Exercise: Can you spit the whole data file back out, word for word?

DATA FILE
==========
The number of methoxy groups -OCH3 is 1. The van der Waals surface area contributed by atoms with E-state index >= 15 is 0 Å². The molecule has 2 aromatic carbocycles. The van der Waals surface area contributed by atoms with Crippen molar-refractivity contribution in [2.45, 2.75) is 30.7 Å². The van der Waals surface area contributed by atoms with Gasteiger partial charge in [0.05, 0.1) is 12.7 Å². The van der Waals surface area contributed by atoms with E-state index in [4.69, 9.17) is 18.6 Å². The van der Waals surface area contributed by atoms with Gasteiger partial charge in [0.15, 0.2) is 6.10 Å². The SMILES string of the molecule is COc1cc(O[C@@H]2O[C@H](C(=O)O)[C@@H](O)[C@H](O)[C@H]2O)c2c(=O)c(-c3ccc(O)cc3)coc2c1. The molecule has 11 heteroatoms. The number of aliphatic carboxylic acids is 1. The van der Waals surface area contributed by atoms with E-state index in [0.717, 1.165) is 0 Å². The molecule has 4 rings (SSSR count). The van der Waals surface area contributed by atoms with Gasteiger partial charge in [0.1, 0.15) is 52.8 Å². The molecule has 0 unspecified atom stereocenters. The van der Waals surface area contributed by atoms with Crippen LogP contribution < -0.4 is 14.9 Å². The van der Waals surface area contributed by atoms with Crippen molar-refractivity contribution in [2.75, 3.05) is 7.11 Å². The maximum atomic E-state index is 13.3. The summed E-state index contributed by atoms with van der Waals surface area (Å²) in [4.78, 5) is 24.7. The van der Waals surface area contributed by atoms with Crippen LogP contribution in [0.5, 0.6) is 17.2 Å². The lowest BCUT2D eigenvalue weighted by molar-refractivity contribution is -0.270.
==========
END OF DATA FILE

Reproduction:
The number of methoxy groups -OCH3 is 1. The van der Waals surface area contributed by atoms with E-state index >= 15 is 0 Å². The molecule has 2 aromatic carbocycles. The van der Waals surface area contributed by atoms with Crippen molar-refractivity contribution in [2.45, 2.75) is 30.7 Å². The van der Waals surface area contributed by atoms with Gasteiger partial charge in [0.05, 0.1) is 12.7 Å². The van der Waals surface area contributed by atoms with E-state index in [4.69, 9.17) is 18.6 Å². The van der Waals surface area contributed by atoms with Gasteiger partial charge in [0.15, 0.2) is 6.10 Å². The SMILES string of the molecule is COc1cc(O[C@@H]2O[C@H](C(=O)O)[C@@H](O)[C@H](O)[C@H]2O)c2c(=O)c(-c3ccc(O)cc3)coc2c1. The molecule has 11 heteroatoms. The number of aliphatic carboxylic acids is 1. The van der Waals surface area contributed by atoms with E-state index in [0.717, 1.165) is 0 Å². The molecule has 4 rings (SSSR count). The van der Waals surface area contributed by atoms with Gasteiger partial charge in [0.1, 0.15) is 52.8 Å². The molecule has 0 unspecified atom stereocenters. The van der Waals surface area contributed by atoms with Crippen LogP contribution < -0.4 is 14.9 Å². The van der Waals surface area contributed by atoms with Crippen molar-refractivity contribution in [2.75, 3.05) is 7.11 Å². The maximum atomic E-state index is 13.3. The summed E-state index contributed by atoms with van der Waals surface area (Å²) in [4.78, 5) is 24.7. The van der Waals surface area contributed by atoms with Crippen LogP contribution in [0.5, 0.6) is 17.2 Å². The lowest BCUT2D eigenvalue weighted by molar-refractivity contribution is -0.270.